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Journal of Nutritional Biochemistry
Journal Prestige (SJR): 1.678
Citation Impact (citeScore): 5
Number of Followers: 7  
 
  Hybrid Journal Hybrid journal (It can contain Open Access articles)
ISSN (Print) 0955-2863
Published by Elsevier Homepage  [3161 journals]
  • Sulforaphane triggers a functional elongation of microglial process
           via the Akt signal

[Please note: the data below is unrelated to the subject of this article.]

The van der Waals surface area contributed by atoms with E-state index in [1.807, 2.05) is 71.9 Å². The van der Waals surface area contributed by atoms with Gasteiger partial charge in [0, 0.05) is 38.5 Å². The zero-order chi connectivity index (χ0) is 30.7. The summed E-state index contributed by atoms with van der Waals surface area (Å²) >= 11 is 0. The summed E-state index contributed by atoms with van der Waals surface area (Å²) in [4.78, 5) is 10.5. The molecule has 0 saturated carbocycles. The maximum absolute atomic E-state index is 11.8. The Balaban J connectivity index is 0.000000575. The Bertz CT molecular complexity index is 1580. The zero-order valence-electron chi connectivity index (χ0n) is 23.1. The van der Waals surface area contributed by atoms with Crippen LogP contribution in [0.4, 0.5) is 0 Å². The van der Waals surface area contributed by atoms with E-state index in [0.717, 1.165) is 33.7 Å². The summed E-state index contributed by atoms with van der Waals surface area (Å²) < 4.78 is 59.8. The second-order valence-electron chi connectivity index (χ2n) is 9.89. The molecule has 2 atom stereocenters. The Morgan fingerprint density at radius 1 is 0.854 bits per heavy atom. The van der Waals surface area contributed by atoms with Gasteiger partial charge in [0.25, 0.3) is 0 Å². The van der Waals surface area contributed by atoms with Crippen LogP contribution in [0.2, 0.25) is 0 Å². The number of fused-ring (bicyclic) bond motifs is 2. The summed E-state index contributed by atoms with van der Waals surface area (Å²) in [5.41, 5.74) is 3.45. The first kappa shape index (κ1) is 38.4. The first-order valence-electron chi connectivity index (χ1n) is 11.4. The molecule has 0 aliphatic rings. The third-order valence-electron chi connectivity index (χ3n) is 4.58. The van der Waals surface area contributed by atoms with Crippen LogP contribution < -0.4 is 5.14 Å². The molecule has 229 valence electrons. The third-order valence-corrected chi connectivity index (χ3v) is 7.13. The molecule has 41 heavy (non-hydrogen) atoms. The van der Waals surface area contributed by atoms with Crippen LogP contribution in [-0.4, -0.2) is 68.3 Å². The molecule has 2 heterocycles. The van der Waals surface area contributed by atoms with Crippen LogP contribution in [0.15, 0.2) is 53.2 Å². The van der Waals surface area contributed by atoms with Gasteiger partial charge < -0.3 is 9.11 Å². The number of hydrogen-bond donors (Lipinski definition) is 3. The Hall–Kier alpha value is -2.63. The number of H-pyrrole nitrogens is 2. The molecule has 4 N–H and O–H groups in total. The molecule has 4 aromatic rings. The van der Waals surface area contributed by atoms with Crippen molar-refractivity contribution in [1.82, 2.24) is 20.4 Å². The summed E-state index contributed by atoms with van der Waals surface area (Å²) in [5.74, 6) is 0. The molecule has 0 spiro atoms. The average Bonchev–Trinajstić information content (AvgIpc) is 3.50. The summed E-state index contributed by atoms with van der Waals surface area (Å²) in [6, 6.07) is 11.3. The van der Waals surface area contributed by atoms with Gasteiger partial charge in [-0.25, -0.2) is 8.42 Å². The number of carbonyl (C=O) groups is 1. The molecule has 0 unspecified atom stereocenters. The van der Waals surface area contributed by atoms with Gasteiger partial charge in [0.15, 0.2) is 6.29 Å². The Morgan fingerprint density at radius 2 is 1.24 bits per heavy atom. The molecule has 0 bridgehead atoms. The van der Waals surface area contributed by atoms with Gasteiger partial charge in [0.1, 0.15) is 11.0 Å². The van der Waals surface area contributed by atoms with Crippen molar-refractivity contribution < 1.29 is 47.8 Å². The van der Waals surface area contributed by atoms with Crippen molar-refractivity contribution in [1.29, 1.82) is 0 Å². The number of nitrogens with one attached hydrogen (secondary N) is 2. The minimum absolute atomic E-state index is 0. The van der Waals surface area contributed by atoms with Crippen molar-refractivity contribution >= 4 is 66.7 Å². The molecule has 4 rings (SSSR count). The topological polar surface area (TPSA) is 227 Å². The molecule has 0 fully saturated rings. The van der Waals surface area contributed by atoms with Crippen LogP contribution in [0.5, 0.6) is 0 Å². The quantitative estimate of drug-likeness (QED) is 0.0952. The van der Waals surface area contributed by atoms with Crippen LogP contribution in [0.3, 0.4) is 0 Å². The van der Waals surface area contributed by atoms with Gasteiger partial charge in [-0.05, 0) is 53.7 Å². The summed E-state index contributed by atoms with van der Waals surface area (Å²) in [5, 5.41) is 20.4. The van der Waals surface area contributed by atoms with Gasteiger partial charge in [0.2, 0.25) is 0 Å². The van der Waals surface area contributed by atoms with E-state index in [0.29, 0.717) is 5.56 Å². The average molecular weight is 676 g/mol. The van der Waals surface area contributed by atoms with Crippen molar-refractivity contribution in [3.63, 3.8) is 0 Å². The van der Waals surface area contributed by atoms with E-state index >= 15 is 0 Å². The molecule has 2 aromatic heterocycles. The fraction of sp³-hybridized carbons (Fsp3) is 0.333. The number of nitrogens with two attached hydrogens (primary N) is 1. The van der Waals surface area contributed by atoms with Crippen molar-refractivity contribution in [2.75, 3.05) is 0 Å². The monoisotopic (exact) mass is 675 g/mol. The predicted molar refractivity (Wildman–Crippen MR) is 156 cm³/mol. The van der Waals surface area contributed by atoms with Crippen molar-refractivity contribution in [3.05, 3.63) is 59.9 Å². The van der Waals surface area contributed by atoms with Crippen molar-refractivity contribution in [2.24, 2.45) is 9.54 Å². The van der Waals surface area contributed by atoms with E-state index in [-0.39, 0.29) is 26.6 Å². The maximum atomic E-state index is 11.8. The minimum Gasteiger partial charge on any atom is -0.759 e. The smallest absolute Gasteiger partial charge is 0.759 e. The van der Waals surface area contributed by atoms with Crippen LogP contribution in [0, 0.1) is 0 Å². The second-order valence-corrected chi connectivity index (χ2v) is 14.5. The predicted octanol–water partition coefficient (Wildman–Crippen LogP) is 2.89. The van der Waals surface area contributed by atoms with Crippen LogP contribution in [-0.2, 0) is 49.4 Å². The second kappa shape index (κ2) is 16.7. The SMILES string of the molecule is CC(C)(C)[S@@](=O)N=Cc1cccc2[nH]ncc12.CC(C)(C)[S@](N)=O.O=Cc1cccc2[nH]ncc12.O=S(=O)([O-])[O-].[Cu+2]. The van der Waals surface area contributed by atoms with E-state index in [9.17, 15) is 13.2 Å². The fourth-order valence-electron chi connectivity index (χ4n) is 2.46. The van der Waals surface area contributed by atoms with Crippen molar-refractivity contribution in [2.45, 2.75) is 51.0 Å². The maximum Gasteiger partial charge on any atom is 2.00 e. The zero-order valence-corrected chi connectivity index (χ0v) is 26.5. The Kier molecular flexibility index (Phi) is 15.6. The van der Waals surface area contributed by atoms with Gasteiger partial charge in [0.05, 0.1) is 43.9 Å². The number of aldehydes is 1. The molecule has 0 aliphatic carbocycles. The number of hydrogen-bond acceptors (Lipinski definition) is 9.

• Abstract: Publication date: Available online 13 February 2019Source: The Journal of Nutritional BiochemistryAuthor(s): Yue Wu, Minhui Gao, Jingjing Wu, Peili Hu, Xing Xu, Yaru Zhang, Dan Wang, Zhuo Chen, Chao Huang Microglia are a kind of innate immune cells in the nervous system. The amoeboid morphology in microglia indicates a pro-inflammatory status, while their ramified morphologies are associated with anti-neuroinflammation. Recently, we and others have reported that drugs that trigger microglial process elongation may be beneficial for neuroinflammation inhibition. In this study, we found that sulforaphane (SFN), a compound extracted from broccoli sprouts, promotes primary cultured microglial process elongation in both normal and pro-inflammatory conditions in a reversible manner. This pro-elongation effect of SFN was also observed in the prefrontal cortex in vivo and accompanied with an attenuation of pro-inflammatory response as well as an enhancement of anti-inflammatory response in primary cultured microglia. Mechanistic studies revealed that the SFN treatment increased Akt phosphorylation levels in primary cultured microglia and Akt inhibition blocked the effect of SFN on microglial process elongation, suggesting that the regulation of microglial process by SFN is mediated by Akt activation. Functional studies showed that Akt inhibition reversed the effect of SFN on both pro- and anti-inflammatory responses in lipopolysaccharide (LPS)-stimulated microglia. In a inflammation model in vivo, SFN pretreatment not only prevented LPS-induced retractions of microglial process in the prefrontal cortex, but improved LPS-induced behavioral abnormalities in mice, including the increase in immobility time in the tail suspension test and forced swim test as well as the decrease in sucrose preference. These results indicate that the SFN inhibits microglial activation and neuroinflammation-triggered behavioral abnormalities likely through triggering Akt-mediated microglial process elongation.